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Abstract: Common bottlenose dolphins (Tursiops truncatus truncatus) (hereafter referred to as “dolphins”) are distributed along the east coast of Florida in a longitudinal continuum within inland waterways and federally managed via assignment into stocks. Seven regional studies have identified local estuarine populations with resident and seasonally transient dolphins. However, study area boundaries limit understanding of distribution and movement patterns between these geographically separated regions. To reveal the bigger picture of spatiotemporal movements, a multi-organizational consortium conducted semiannual photo-identification surveys from the Florida–Georgia border to Titusville, Florida (331 km). The study area incorporated dolphins occurring in the Jacksonville Estuarine System (JES) stock in the north, the Mosquito Lagoon within the Indian River Lagoon Estuarine System (IRLES-ML) stock in the south, and the connecting 156-km inland waterway currently managed under the Western North Atlantic Northern Florida and Central Florida coastal stocks. The area was divided into segments, and simultaneous surveys were conducted from 2011 to 2016 during two primary sampling seasons within each year: five summers and five winters (primary period), with two to three surveys (secondary sessions) within each primary period separated by one-week intervals to allow mixing of the population. A total of 6,896 dolphins, including 196 neonates, were observed, and 649 individuals were identified. Spatial autocorrelation analyses of 222 marked dolphins sighted in ≥ 5 primary surveys revealed that 78% exhibited significant regional and seasonal fidelity to one or more segments, which no single study could elucidate. Additionally, JES-North dolphins demonstrated strong regional site fidelity and were consistently sighted during both seasons, similar to studies in the 1990s, and continued to be partitioned from dolphins to the south. JES-South and IRLES-ML dolphin home ranges extended beyond previously known boundaries. Based on spatiotemporal movement patterns between the segments, recommendations are made to revise boundaries of the JES and IRLES stocks.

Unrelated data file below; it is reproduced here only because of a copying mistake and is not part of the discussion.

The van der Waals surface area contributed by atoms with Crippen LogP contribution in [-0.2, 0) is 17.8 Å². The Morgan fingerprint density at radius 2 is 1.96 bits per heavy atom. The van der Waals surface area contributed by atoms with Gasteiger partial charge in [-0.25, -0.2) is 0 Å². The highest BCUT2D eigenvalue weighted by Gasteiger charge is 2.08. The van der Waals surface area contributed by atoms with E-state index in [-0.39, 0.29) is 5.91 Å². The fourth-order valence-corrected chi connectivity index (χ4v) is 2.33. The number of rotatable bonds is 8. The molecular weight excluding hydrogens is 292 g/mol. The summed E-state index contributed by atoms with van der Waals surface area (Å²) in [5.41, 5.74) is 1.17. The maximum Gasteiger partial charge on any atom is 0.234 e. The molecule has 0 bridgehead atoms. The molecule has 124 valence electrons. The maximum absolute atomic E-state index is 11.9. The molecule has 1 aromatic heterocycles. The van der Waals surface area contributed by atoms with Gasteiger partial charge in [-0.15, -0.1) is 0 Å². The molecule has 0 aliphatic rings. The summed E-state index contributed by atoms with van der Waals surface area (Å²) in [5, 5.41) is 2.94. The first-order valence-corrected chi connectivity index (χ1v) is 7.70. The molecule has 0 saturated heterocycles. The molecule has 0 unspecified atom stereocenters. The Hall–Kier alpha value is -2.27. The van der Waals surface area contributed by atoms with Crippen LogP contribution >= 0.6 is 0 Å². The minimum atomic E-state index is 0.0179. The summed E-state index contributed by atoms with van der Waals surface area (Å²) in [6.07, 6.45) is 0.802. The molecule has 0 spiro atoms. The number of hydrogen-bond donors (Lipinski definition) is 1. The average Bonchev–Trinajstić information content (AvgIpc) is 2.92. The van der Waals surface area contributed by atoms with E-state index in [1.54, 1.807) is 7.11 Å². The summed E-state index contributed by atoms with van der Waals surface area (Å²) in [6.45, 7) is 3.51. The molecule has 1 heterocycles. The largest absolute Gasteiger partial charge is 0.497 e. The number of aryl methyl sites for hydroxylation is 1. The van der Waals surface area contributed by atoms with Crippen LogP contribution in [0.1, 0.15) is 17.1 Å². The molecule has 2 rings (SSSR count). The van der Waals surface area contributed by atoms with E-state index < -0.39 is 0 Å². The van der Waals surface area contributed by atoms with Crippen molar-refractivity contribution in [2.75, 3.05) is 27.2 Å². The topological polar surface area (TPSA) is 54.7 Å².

Key Words: common bottlenose dolphin, Tursiops truncatus truncatus, Northeast Florida, Jacksonville Estuarine System stock, Indian River Lagoon Estuarine System stock, St. Johns River, Mosquito Lagoon, site fidelity, movement patterns
Page Numbers: 285-300